Here Kevin Kinsella interviews the fascinating Anya Ulinich, whose first novel, Petropolis, he’s been recommending to me for months. I defy you to read the interview and not come away with the sense that you should pick up a copy immediately. (The image below, Marx, Bird, Monster, is one of Ulinich’s own paintings.)
Imagine my surprise upon learning that someone had written a book entitled Petropolis. Okay… now imagine it after learning that I recently spent two years of my life translating from Russian a book of poems originally published in 1922 that I was beginning to think that no one in the twenty-first century United States could possibly care about but from which Anya Ulinich ultimately takes the title of her remarkable debut novel.
For me, what started as an over-earnest graduate thesis (“Transparent Spring: Problems Translating Osip Mandelshtam’s Tristia into English”) quickly graduated from a pet project to an obsession. And like most people with a personal obsession, I couldnÃ¢’t understand why no one else seemed to care about — or at least understand — the urgency of my project: to bring a general reader’s edition of what was, arguably, the best poems of one of the greatest of the Russian Silver Age poets to an English-speaking audience. Now imagine my dismay — and then my delight — upon actually reading it, when I learned that Ulinich’s novel, which references Mandelshtam’s poetry in such a smart, funny, and contemporary light, isn’t really about the poet at all, but rather is a coming-of-age story that starts in a tiny Siberian town and ultimately ends in Brooklyn, not far from where I currently live. Okay, just trust me that translating poetry from Russia’s Silver Age is a monkish business, but also understand that reading smart, highly entertaining novels written by young Russian-American authors is anything but.
Anya Ulinich was born in 1973 in Moscow. She began studying art as a child. When she was seventeen, her family left Moscow and immigrated to the United States. Anya attended the School of the Art Institute of Chicago and received an MFA from the University of California at Davis. In 2000, she moved to Brooklyn, “abandoned” painting and began to write. Petropolis is her first novel.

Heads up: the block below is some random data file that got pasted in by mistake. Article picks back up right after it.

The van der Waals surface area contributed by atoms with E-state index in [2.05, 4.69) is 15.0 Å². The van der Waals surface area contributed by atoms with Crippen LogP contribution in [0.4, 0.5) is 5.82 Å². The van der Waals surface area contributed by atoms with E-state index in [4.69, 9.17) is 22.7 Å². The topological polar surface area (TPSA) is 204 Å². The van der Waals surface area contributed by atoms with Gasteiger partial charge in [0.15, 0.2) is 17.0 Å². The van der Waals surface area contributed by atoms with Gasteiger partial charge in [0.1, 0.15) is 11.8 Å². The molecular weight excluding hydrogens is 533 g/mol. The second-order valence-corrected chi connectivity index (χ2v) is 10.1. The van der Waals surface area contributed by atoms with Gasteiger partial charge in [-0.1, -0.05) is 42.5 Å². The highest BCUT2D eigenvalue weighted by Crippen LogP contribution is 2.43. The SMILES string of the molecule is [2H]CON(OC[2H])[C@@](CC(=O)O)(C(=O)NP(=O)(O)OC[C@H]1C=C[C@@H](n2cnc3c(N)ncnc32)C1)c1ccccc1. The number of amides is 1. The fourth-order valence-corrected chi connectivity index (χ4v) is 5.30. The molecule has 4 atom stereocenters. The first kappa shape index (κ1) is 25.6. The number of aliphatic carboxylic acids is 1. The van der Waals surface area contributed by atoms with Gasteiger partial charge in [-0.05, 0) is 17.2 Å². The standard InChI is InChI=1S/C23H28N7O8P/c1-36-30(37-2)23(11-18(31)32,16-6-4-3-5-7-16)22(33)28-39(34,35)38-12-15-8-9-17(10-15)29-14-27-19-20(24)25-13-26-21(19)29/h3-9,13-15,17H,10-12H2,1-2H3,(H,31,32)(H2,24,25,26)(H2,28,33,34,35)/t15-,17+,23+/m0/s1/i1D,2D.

Sasha Goldberg, the protagonist of Petropolis, is a biracial, Jewish, socially maladjusted “child of the intelligentsia” from the Siberian town Asbestos 2. Sasha’s father takes off for the U.S., leaving her to navigate adolescence under the shadow of her overbearing mother. At fourteen, Sasha falls in love with an art school dropout who lives in a concrete half pipe in the town’s dump. When following her heart gets her into trouble at home, Sasha leaves Russia as a mail-order bride and, with the help of the Kupid’s Korner Agency, lands in suburban Arizona. Soon, she escapes her Red Lobster-loving fiancé and embarks on a misadventure-filled journey across America in search of her father.
I interviewed the author by email.
You’ve said that you chose Petropolis as the title of your novel because it was the only one from Osip Mandelshtam’s collection Tristia that you thought you could translate well enough (excellent job, by the way). But I think this is just too easy an answer. Not only is it the title of your novel, but the whole story is sandwiched between the poem. Also, “Petropolis” the poem, is in many ways Mandelshtam’s key lament on the end of Western civilization, as he sees at the beginning of the 20th century. What does “Petropolis” mean to Sasha Goldberg? Could another poem from that collection have sufficed if you felt that you could have done a better job translating it? I don’t think so.
Before I talk about the particular poem, I’m going to say a couple things about the Soviet “intelligentsia” class.
Russian culture was interrupted in the 1920s. After that time, for sixty-odd years, all forms of expression remained tightly regulated. While American culture is a vast collection of subcultures that enjoy different art, music, writing, movies, fashions etc., the Soviet Union had no organic pop culture (with some exceptions such anecdoti jokes and prison folklore). In this cultural vacuum, certain landmarks of Western civilization (the so-called “high” art, basically, cultural artifacts of a freer world) — classical music, ballet, some types of painting, poetry — attained an exaggerated, cult-like status, becoming a signifier of the “intelligentsia” class.
Poetry becomes especially powerful in times of oppression — it’s compact; it can be memorized, its paper evidence can be discarded, you don’t need an orchestra to perform it. Had Russian culture developed organically, Mandelstam would have been as obscure there as he is in the U.S. But in the Soviet Union, he and the other Silver Age poets became kind of folk heroes of samizdat-reading “intelligentsia” underground.
Okay, so the point is — this “intelligentsia” designation is very important to Sasha’s mother, Lubov Goldberg. In her mind, it distinguishes her from her drunk, fish-off-newspaper-eating neighbors, although her daily life is exactly the same as theirs. Continue reading…